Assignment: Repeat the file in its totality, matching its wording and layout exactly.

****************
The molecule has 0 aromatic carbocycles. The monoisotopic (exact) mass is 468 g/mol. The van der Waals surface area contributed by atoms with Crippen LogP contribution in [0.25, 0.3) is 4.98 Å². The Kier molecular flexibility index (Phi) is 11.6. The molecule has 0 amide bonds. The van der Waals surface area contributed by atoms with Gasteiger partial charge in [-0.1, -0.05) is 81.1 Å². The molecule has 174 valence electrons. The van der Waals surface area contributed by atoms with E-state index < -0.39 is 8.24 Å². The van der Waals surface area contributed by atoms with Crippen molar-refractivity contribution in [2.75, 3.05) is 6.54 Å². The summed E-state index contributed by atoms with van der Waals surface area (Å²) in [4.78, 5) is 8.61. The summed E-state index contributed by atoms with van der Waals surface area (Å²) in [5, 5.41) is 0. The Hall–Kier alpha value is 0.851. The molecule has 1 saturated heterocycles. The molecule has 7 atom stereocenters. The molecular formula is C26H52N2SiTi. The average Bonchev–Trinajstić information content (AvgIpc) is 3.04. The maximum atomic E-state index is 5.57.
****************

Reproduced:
The molecule has 0 aromatic carbocycles. The monoisotopic (exact) mass is 468 g/mol. The van der Waals surface area contributed by atoms with Crippen LogP contribution in [0.25, 0.3) is 4.98 Å². The Kier molecular flexibility index (Phi) is 11.6. The molecule has 0 amide bonds. The van der Waals surface area contributed by atoms with Gasteiger partial charge in [-0.1, -0.05) is 81.1 Å². The molecule has 174 valence electrons. The van der Waals surface area contributed by atoms with E-state index < -0.39 is 8.24 Å². The van der Waals surface area contributed by atoms with Crippen molar-refractivity contribution in [2.75, 3.05) is 6.54 Å². The summed E-state index contributed by atoms with van der Waals surface area (Å²) in [4.78, 5) is 8.61. The summed E-state index contributed by atoms with van der Waals surface area (Å²) in [5, 5.41) is 0. The Hall–Kier alpha value is 0.851. The molecule has 1 saturated heterocycles. The molecule has 7 atom stereocenters. The molecular formula is C26H52N2SiTi. The average Bonchev–Trinajstić information content (AvgIpc) is 3.04. The maximum atomic E-state index is 5.57.